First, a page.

Gazetteer of the State of Maine, 1882 page 345
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Gazetteer of the State of Maine With Numerous Illustrations, by Geo. J. Varney

BOSTON. PUBLISHED BY B. B. RUSSELL, 57 CORNHILL. 1882. Public domain image from

MACHIAS.    845

The town has a connection with Portland by a steamboat-line, and with
Bangor and Calais by a line of stages. A railroad for freight connect-
ing Machiasport and Whitneyville passes through the town.

Machias was incorporated June 23,1784 ; then embracing territory
now constituting the towns of East Machias, Whitneyville, Machias-
port and Marshfield. It was tbe first town incorporated between the
Penobscot and the St. Croix. East Machias was set off Jan. 24,1826;
Whitneyville, Feb. 10, 1845 ; Machiasport, Jan. 24, 1826; and Marsh-
field, June 30, 1846. The English first became acquainted with the 7
place in 1633, when Richard Vines established a trading-post there. A
fierce contest was at this time going on between France and England,
and in the following spring, La Tour, the French commander in the
region, made a descent upon it from his seat at Port Royal, killing two
of its six defenders, and carrying the others away with their merchan-
dise. No persistent attempt was again made to hold this point by tbe
English or French £or upwards of 120 years. In 1704, Major Church
found and captured here John Bretoon, of Jersey, with his wife and
child, and M. Lattre, with his wife and three children. In 1734 the
place was visited by the Governor of Massachusetts. In 1762, on ac-
count of the scarcity of hay arising from the drought, Isaiah Foster,
Isaac Larabee, and others from Scarborough, visited the place in search
of grass, finding a great quantity of it in the marshes. Quite a num-
ber of persons settled here the following year, and having thus become
acquainted with the ndvantages of the place, 80 persons of whom no
less than 54 were from Scarborough, petitioned the General Court for
a grant of this vicinity for settlement, wTiich was allowed in 1770.
Among those who became residents in 1763 were S. and S. Scott, T.

D. and G. Libby, S. and J. Stone, W. B. and J. Larabee, D. and J.
Hill, D. Fogg, and J. Foster, most of whom located at the West Fall,
and Messrs. Munson, Foster, Levey and Scott, settled at East Falls.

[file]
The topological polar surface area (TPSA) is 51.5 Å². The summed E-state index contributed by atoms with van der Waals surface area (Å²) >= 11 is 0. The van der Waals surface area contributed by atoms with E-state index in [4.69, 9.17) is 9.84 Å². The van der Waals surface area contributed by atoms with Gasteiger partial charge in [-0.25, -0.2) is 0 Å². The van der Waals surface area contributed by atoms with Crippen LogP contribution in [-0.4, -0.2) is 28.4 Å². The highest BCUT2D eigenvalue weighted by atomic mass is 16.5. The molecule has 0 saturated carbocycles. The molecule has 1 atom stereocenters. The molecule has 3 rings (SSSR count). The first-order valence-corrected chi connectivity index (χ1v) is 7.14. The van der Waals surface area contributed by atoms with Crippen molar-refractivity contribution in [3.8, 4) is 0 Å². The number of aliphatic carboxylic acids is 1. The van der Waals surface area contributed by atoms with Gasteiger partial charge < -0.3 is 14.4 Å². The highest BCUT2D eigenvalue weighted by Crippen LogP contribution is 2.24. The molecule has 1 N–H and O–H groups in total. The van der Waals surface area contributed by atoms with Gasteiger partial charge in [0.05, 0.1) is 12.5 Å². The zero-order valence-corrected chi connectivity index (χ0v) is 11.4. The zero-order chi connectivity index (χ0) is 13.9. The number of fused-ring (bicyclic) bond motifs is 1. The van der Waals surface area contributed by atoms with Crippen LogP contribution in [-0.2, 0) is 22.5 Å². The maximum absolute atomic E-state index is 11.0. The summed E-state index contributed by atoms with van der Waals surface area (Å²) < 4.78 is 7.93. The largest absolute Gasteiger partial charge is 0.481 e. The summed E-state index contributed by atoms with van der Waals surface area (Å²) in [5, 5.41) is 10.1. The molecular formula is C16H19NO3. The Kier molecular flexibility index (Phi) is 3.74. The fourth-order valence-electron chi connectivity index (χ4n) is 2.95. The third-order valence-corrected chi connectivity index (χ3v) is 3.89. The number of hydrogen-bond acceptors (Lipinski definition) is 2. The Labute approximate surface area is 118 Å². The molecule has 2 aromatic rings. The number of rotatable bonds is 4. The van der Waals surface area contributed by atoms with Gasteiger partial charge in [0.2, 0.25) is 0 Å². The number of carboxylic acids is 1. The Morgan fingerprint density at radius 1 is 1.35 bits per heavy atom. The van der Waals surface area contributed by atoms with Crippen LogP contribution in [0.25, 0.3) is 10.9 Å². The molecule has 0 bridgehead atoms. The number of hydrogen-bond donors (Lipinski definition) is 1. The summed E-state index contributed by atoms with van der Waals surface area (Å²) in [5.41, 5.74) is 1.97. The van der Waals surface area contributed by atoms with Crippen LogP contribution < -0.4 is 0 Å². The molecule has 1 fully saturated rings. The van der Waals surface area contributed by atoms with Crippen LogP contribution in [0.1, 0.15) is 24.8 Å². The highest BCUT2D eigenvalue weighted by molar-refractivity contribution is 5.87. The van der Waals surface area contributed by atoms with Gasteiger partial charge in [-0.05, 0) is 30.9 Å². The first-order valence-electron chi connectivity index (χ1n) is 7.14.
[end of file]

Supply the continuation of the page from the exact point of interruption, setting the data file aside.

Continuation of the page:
Morris O’Brien and his sons, in 1765, built a double saw-mill at the
former place. Hon. Stephen Jones settled here in 1768. His son was
for many years a judge of the Common Pleas and judge of Probate in
Washington County. In 1770, many others having come in, several
mills were erected on East and West Rivers, and one on Middle

It fell to the lot of the Machias people to initiate the Revolution-
ary struggle on the sea, as the people of Lexington and Concord had
done upon the land. Capt. Ichabod Jones, of Boston, obtained leave
to send a small vessel with provisions to Machias on condition of re-
turning with a cargo of wood and lumber. Accordingly his sloop,
convoyed by the armed English schooner Margaretta, commanded by
Lieutenant Moore, arrived here on the 9th of May, bringing the first
intelligence of the bloody conflicts at Lexington and Concord. It was
not many days before the inhabitants made known their sentiments by
the erection of a liberty pole at a prominent point in the settlement.
Lieutenant Moore, learning the significance of the pole, ordered it to
be removed, under a threat of firing on tbe town. By the influence of
Mr. Jones, the British commander was induced to delay the execution
of his threat from day to day, while several meetings were held by the
inhabitants to consider the matter ; but they every time voted not to
take down the pole. The final meeting was to be held on Monday,
and on tbe previous Sunday, a plot was laid to capture Lieutenant


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